WRITING / Books / Essays
Artworld Prestige: Arguing Cultural Value
  Active Sights: Art as Social Interaction. Mountain View, California: Mayfield (now owned by McGraw-Hill), 1998. Co-authored by Leonard Diepeveen, Dalhousie University. x, 126 pp.
  Active Sights provides a general framework to understand the social life of art: how art, artists, and viewers interact. In doing so, it uses examples from throughout the twentieth and late nineteenth centuries, in order to illustrate that the issues discussed are both recurring (that is, Matthew Barney and Auguste Renoir belong in the same world) and current. We argue that a major reason today’s art world is so torn with controversies and problems is that the social issues of art are poorly understood. Active Sights is not written as an art history survey or as a survey of current critical theory, but makes use of both things for elucidating problems peculiar to people involved in contemporary art.
  In the first chapter, we present the need for a systematic study of art’s social functions, and outline the problems associated with their neglect. The book in general argues that artists and their audience need to examine many of the things they take for granted; the first chapter in particular uses an extended example to take a look at the conflicting assumptions that typically insert themselves into critiques of art, and uses that examination to argue for the necessity of a study of art’s social functions, the issues that follow in the rest of the book.
  The second chapter, then, considers the belief systems with which art works interact. In doing so, the second chapter demonstrates how presuppositions about things other than art (such as political philosophy and sexual identity) affect the making and interpreting of art. Belief systems, with all their messiness and contradictions, are more capable of accounting for the production and functions of art than are art “theories.”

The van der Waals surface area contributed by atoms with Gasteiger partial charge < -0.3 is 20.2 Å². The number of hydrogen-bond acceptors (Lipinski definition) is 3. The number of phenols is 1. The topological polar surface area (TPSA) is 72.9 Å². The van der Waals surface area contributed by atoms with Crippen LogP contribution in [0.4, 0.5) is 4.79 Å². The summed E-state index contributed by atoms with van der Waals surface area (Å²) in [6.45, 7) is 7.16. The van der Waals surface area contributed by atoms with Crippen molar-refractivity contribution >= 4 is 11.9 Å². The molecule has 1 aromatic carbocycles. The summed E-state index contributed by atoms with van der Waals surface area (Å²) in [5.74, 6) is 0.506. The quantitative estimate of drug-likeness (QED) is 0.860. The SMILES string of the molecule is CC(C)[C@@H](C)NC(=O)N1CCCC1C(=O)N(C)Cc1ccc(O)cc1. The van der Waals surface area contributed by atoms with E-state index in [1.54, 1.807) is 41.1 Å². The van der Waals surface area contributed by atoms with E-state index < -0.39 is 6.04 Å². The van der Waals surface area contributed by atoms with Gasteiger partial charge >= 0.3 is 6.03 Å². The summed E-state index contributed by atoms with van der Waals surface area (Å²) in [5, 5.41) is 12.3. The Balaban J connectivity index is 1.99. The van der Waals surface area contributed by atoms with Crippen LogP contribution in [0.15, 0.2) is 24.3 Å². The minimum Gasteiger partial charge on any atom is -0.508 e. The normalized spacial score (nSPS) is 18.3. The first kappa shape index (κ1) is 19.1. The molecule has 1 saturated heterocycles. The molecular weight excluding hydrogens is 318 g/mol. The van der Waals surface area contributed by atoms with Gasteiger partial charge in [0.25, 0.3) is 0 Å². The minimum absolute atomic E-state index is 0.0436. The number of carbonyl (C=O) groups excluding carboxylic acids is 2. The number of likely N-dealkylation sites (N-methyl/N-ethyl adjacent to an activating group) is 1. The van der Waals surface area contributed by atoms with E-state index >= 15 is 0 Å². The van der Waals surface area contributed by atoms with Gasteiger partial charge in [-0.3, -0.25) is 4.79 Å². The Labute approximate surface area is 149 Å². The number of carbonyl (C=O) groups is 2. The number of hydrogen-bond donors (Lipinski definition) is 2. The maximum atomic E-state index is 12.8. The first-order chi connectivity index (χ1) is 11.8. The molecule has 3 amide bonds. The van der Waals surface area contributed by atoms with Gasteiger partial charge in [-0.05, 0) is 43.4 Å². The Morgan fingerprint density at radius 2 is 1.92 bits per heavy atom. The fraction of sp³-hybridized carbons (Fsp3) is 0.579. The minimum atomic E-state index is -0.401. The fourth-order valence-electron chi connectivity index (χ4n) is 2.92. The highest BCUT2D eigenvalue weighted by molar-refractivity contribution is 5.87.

The third chapter takes a look at the social roles that characterize how artists function in society. It presents a series of historical paradigms (such as the artist as entrepreneur or as social critic) to demonstrate how these models can describe some of the tensions in today’s art world, and how they each require their own criteria for discussion and evaluation.
  The fourth chapter examines the varieties of artist/audience relationships. It does so in order to discuss how audiences (in addition to artists) shape the social function of art works, and how this relationship takes various recurring forms in Western art.
  — adapted from the Preface
Views of the Ordinary and Other Scenic Disappointments
Art with a Difference: Looking at Difficult and Unfamiliar Art
Active Sights: Art as Social Interaction.